There are persuasive arguments for the crucifixion not being on a Friday.  I guess the Friday hypothesis is based on the reference to it being before a Sabbath, and not knowing some of the details of those arguments.

But that would imply that the gospel writers were numerically challenged—unable to recognize that Friday night and Saturday night are only two nights.  Or liars who were stupid enough to think that nobody would notice this. Of course, I don’t think either of those implications are true, which is why I am totally puzzled that the Good Friday hypothesis is consistently treated as truth by almost everyone.  (Including people who are clearly not stupid.)

So why is that hypothesis/tradition so prevalent?

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    You might want to tone down your adjectives describing gospel writers as liars and stupid unless readers agree with you. The question is a good one but the tone is inflammatory - subtly putting down those who don't see it your way. See code of conduct guidelines Commented Apr 3, 2023 at 20:30
  • I did not describe them as such. I said the Good Friday idea would imply that, Perhaps my edit would make that more obvious.
    – WGroleau
    Commented Apr 3, 2023 at 20:42
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    @DanFefferman please don't forget to Vote to Close questions that don't follow the site scope. This is not a question about any particular text, and may well be a duplicate among dozens of similar questions about when exactly the Easter events happened. New users need your help and guidance to use the site well.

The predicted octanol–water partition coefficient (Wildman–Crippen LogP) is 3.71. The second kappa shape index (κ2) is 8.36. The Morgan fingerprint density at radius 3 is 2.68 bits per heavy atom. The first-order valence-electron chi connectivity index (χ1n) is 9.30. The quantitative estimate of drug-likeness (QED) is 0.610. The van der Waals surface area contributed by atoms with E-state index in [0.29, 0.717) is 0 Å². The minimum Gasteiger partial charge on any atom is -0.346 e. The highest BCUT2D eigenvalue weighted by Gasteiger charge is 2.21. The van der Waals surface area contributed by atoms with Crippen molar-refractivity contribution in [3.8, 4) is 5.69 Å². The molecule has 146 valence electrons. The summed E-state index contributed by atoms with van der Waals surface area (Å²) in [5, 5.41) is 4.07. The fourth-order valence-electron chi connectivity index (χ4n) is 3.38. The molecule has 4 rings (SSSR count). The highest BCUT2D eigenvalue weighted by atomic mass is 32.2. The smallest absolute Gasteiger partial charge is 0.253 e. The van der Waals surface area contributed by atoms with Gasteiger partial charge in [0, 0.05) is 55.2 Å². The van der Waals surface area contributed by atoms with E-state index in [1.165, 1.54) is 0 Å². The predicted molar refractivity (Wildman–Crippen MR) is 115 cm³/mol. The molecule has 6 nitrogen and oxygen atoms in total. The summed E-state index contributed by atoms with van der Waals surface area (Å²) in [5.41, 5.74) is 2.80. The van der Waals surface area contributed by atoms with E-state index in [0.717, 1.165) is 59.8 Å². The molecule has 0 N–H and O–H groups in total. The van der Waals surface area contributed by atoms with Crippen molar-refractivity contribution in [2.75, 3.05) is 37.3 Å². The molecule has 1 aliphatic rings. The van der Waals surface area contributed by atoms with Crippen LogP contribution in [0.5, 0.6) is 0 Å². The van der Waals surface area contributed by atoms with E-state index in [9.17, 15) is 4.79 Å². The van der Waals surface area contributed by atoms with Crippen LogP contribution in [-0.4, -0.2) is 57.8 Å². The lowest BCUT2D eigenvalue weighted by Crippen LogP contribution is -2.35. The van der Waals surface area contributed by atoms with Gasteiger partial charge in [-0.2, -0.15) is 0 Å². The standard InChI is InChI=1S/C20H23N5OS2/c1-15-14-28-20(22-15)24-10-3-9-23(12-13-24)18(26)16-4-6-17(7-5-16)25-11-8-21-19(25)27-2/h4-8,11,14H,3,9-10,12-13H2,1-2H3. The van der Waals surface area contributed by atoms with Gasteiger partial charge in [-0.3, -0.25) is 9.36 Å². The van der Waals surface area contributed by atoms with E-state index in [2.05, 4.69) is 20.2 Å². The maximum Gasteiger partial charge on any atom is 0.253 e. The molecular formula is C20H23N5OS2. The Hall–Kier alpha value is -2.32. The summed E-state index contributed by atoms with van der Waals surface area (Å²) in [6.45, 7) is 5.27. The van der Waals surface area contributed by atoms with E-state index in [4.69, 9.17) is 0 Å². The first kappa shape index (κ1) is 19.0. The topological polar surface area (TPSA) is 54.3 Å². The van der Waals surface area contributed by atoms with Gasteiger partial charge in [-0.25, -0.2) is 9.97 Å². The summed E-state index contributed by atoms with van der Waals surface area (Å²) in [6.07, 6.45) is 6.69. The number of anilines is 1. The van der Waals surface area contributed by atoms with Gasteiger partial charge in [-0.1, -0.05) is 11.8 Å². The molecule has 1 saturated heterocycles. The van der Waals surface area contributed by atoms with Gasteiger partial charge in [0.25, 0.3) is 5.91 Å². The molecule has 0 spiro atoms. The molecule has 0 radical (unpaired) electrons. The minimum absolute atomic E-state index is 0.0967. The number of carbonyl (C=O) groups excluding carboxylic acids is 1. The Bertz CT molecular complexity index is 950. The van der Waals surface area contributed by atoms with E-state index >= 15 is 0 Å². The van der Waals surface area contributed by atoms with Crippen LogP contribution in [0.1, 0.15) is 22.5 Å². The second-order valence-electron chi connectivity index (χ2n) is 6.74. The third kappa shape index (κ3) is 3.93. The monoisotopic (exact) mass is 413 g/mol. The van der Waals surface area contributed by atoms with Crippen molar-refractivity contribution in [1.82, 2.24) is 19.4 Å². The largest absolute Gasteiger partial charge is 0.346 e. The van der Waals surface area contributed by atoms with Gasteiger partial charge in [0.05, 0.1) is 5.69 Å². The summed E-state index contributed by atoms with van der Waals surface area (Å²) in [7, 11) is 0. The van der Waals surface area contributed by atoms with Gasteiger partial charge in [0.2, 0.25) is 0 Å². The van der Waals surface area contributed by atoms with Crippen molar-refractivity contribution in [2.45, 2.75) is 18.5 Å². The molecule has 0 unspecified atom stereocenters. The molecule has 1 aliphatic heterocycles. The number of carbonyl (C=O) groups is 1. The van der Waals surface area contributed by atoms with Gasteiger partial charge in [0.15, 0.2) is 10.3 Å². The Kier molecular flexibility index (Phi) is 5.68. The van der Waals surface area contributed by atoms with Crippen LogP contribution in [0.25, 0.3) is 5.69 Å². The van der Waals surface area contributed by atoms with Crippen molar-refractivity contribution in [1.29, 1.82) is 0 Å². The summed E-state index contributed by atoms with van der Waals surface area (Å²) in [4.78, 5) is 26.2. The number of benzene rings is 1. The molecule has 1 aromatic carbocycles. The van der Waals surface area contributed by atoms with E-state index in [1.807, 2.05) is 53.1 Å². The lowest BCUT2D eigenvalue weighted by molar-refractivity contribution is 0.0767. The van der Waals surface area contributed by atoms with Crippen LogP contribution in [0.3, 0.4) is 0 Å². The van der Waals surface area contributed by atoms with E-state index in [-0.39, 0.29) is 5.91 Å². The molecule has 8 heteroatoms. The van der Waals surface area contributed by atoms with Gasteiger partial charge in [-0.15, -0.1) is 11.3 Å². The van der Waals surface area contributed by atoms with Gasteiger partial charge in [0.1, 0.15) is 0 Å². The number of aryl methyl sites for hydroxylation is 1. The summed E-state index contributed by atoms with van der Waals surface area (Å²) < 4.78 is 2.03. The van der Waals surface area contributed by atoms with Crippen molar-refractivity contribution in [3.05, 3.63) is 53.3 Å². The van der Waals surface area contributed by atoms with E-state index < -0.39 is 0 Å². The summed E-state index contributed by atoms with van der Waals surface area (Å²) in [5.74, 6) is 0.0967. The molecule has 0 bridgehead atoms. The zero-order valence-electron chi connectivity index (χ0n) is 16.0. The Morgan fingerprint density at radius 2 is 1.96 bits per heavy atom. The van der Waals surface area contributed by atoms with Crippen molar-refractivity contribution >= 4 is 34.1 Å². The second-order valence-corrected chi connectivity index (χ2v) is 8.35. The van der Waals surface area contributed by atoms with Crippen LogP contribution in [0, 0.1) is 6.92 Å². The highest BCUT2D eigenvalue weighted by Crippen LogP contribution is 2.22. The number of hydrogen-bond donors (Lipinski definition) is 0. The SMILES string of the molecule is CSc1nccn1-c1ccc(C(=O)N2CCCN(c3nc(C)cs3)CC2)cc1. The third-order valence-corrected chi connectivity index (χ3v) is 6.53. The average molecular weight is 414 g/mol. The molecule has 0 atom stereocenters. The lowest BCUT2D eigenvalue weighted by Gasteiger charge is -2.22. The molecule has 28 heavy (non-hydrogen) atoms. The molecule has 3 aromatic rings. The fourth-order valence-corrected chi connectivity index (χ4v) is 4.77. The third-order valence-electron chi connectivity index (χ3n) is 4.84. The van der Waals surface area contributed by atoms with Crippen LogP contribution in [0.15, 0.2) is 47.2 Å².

– Steve can help
    Commented Apr 3, 2023 at 20:52
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    This kind of seems like "stump-the-chump" as written. (I could be wrong, though). Commented Apr 3, 2023 at 21:41
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    The answer to this involves the habit of Bible writers to use "inclusive time reckoning" which should be a separate question. When understood this, the "problem" evaporates. Perhaps you should ask about why only two nights can be described as three days? Or something similar. However, there are many questions about that on this site.
    – Dottard
    Commented Apr 3, 2023 at 21:46

1 Answer 1


Now it was the day of Preparation, and the next day was to be a special Sabbath. Because the Jewish leaders did not want the bodies left on the crosses during the Sabbath, they asked Pilate to have the legs broken and the bodies taken down. 32 The soldiers therefore came and broke the legs of the first man who had been crucified with Jesus, and then those of the other. 33 But when they came to Jesus and found that he was already dead, they did not break his legs. 34 Instead, one of the soldiers pierced Jesus’ side with a spear, bringing a sudden flow of blood and water. 35 The man who saw it has given testimony, and his testimony is true. He knows that he tells the truth, and he testifies so that you also may believe. 36 These things happened so that the scripture would be fulfilled: “Not one of his bones will be broken,” 37 and, as another scripture says, “They will look on the one they have pierced.” (John 19)